Ward Weaver: Like Father, Like Son
It was about 10 p.m. when Ward Weaver Jr., driving on the opposite side of the road toward Tehachapi in his big rig flatbed, saw Robert's car on the side of the road as he passed by. While it isn't known why Weaver took the next exit and circled back to Robert and Barbara's location, it was generally speculated that he must have seen Barbara. Whatever his reason had been, Weaver stopped along the side of the highway and offered to drive Robert and Barbara to Mojave. They accepted his offer and climbed into the truck's cab, likely glad to be out of the chilly night air. Even the Mojave Desert gets cold at night during the winter months.
About five miles down the road, Weaver pulled his rig off to the side of the road and asked Robert to help him shift the load on the flatbed. Robert got out with Weaver, and Barbara stayed in the warm cab. While Robert was bent over in preparation to begin shifting the load, Weaver approached him from behind, wielding a three-to four-foot length of metal pipe that truckers often use for leverage when tightening the bindings on their load. It is known in the trucker world as a "cheater pipe." Without any warning, Weaver repeatedly struck Robert on the head with the pipe as he slumped first into unconsciousness and, eventually, into death.
Weaver, excited and crazy with twisted lust, climbed back into the cab where he threatened Barbara and waved a knife in her face. He forced her to lean forward with her head between her legs and her hands, fingers locked, behind her back. It was a procedure that he had learned when moving prisoners during his service in the armed forces in Vietnam years earlier. Confident that Barbara would remain in the position that he had forced her into, he turned the truck around and drove towards Bakersfield. At approximately 4 a.m., he stopped at a location near Kettleman City, where he raped the terrified young woman, and then continued driving toward San Francisco. He stopped again at another point and raped her a second time.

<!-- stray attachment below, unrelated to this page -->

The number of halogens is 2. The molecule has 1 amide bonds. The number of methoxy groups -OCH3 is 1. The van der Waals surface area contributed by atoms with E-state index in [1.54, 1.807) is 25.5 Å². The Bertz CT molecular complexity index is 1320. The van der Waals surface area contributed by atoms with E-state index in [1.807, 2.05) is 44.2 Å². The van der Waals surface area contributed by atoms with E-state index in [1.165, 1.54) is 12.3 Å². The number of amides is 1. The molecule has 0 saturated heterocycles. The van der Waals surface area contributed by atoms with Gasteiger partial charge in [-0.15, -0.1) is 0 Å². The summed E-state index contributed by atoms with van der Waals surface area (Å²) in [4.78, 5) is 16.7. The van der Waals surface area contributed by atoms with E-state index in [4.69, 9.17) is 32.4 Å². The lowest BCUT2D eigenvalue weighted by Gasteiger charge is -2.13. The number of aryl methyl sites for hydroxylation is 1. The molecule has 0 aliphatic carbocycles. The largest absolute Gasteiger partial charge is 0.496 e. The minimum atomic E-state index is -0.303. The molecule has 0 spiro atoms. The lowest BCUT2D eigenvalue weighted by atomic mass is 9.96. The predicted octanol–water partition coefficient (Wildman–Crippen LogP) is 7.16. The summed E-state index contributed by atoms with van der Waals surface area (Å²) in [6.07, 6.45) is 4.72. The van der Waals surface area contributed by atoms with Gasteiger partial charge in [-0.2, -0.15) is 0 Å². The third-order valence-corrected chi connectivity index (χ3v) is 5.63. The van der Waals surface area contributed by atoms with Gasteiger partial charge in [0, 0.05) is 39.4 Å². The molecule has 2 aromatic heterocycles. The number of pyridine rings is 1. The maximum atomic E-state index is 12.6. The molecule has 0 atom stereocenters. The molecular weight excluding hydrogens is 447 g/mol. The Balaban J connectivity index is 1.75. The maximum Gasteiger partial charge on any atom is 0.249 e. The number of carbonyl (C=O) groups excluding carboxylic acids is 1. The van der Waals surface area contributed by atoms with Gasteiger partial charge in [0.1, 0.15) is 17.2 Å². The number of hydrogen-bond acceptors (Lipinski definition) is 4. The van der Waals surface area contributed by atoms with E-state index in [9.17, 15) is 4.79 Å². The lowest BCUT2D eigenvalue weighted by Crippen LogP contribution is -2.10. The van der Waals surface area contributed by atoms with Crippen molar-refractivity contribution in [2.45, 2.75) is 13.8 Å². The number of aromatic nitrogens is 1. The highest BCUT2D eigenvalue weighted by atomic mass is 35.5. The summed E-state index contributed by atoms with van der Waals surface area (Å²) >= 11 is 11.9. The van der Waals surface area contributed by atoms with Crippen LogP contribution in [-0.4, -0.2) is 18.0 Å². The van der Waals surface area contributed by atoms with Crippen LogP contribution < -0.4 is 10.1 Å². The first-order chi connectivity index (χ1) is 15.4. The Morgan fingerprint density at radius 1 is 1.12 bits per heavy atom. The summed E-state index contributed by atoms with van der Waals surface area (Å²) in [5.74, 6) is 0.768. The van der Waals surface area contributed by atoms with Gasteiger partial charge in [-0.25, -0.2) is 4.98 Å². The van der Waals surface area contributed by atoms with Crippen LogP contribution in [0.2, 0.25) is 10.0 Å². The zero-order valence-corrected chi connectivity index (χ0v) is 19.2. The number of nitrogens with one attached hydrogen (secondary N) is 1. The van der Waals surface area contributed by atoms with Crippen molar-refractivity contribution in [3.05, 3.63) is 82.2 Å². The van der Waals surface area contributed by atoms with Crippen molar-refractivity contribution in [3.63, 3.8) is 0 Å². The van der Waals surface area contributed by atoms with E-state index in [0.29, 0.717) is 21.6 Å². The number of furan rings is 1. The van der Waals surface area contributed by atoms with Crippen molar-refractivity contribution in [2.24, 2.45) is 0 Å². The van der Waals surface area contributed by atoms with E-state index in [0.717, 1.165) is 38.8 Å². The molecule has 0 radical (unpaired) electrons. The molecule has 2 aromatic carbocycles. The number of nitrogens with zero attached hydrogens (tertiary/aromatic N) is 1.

During the time that Weaver was raping Barbara and driving toward San Francisco, a passing driver saw Robert lying along the side of Highway 58 where Weaver had left him for dead. He was still alive, but only barely, as he lay in a large pool of blood that continued flowing out of his head. Although the police and paramedics rushed to the scene, they were unable to save his life. The damage of the blows to his head were too severe, and the loss of blood too great. He died en route to a hospital.
While at the hospital, police discovered Robert's wallet, which held his driver's license that was issued by Washington State. Although the process took some time, the police were eventually able to connect the inoperative vehicle parked along Highway 58 to Robert Radford. When they examined the car's interior they, discovered a female's purse and a set of luggage. They quickly found identification inside the purse that belonged to Barbara Levoy, confirming the fact that Robert had been traveling with a woman. Investigators quickly issued a missing person report for Barbara, and put into motion a plan to try and find her. However, by the time they did, it would be too late.